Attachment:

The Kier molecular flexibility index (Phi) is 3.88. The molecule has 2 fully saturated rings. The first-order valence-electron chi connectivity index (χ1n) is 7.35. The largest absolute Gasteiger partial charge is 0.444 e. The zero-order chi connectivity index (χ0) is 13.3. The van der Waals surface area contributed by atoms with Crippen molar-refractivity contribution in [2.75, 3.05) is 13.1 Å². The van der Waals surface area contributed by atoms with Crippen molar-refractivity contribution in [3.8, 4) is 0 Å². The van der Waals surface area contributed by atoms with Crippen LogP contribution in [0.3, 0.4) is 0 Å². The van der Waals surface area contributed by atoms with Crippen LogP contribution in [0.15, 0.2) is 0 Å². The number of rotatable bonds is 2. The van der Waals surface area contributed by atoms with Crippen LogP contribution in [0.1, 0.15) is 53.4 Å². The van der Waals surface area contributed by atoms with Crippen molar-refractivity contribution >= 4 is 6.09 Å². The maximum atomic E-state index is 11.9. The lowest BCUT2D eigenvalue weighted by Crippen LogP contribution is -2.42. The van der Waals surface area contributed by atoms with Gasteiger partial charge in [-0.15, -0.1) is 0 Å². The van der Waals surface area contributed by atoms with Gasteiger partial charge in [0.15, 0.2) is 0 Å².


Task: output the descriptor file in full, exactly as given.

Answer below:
The Kier molecular flexibility index (Phi) is 3.88. The molecule has 2 fully saturated rings. The first-order valence-electron chi connectivity index (χ1n) is 7.35. The largest absolute Gasteiger partial charge is 0.444 e. The zero-order chi connectivity index (χ0) is 13.3. The van der Waals surface area contributed by atoms with Crippen molar-refractivity contribution in [2.75, 3.05) is 13.1 Å². The van der Waals surface area contributed by atoms with Crippen molar-refractivity contribution in [3.8, 4) is 0 Å². The van der Waals surface area contributed by atoms with Crippen LogP contribution in [0.3, 0.4) is 0 Å². The van der Waals surface area contributed by atoms with Crippen LogP contribution in [0.15, 0.2) is 0 Å². The number of rotatable bonds is 2. The van der Waals surface area contributed by atoms with Crippen LogP contribution in [0.1, 0.15) is 53.4 Å². The van der Waals surface area contributed by atoms with Crippen molar-refractivity contribution >= 4 is 6.09 Å². The maximum atomic E-state index is 11.9. The lowest BCUT2D eigenvalue weighted by Crippen LogP contribution is -2.42. The van der Waals surface area contributed by atoms with Gasteiger partial charge in [-0.15, -0.1) is 0 Å². The van der Waals surface area contributed by atoms with Gasteiger partial charge in [0.15, 0.2) is 0 Å².